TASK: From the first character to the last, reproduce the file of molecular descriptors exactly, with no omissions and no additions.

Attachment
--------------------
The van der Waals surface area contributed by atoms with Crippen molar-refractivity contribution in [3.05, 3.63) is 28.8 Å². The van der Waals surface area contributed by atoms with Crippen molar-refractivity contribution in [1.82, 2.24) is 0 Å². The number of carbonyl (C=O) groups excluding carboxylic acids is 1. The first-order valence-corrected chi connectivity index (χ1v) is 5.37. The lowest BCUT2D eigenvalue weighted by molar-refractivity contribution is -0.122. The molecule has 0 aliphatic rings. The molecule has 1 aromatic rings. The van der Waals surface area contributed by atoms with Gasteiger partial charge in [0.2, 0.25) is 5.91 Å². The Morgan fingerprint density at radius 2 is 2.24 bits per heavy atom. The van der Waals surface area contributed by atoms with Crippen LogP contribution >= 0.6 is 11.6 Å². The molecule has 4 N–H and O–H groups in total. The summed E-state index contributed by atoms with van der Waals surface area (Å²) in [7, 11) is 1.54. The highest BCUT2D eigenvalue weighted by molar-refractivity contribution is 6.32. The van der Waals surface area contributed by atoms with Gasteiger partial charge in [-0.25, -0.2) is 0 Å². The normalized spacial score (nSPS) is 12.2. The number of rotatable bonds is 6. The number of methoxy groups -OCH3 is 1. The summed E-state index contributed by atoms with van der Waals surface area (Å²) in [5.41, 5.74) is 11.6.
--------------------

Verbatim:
The van der Waals surface area contributed by atoms with Crippen molar-refractivity contribution in [3.05, 3.63) is 28.8 Å². The van der Waals surface area contributed by atoms with Crippen molar-refractivity contribution in [1.82, 2.24) is 0 Å². The number of carbonyl (C=O) groups excluding carboxylic acids is 1. The first-order valence-corrected chi connectivity index (χ1v) is 5.37. The lowest BCUT2D eigenvalue weighted by molar-refractivity contribution is -0.122. The molecule has 0 aliphatic rings. The molecule has 1 aromatic rings. The van der Waals surface area contributed by atoms with Gasteiger partial charge in [0.2, 0.25) is 5.91 Å². The Morgan fingerprint density at radius 2 is 2.24 bits per heavy atom. The van der Waals surface area contributed by atoms with Crippen LogP contribution >= 0.6 is 11.6 Å². The molecule has 4 N–H and O–H groups in total. The summed E-state index contributed by atoms with van der Waals surface area (Å²) in [7, 11) is 1.54. The highest BCUT2D eigenvalue weighted by molar-refractivity contribution is 6.32. The van der Waals surface area contributed by atoms with Gasteiger partial charge in [-0.25, -0.2) is 0 Å². The normalized spacial score (nSPS) is 12.2. The number of rotatable bonds is 6. The number of methoxy groups -OCH3 is 1. The summed E-state index contributed by atoms with van der Waals surface area (Å²) in [5.41, 5.74) is 11.6.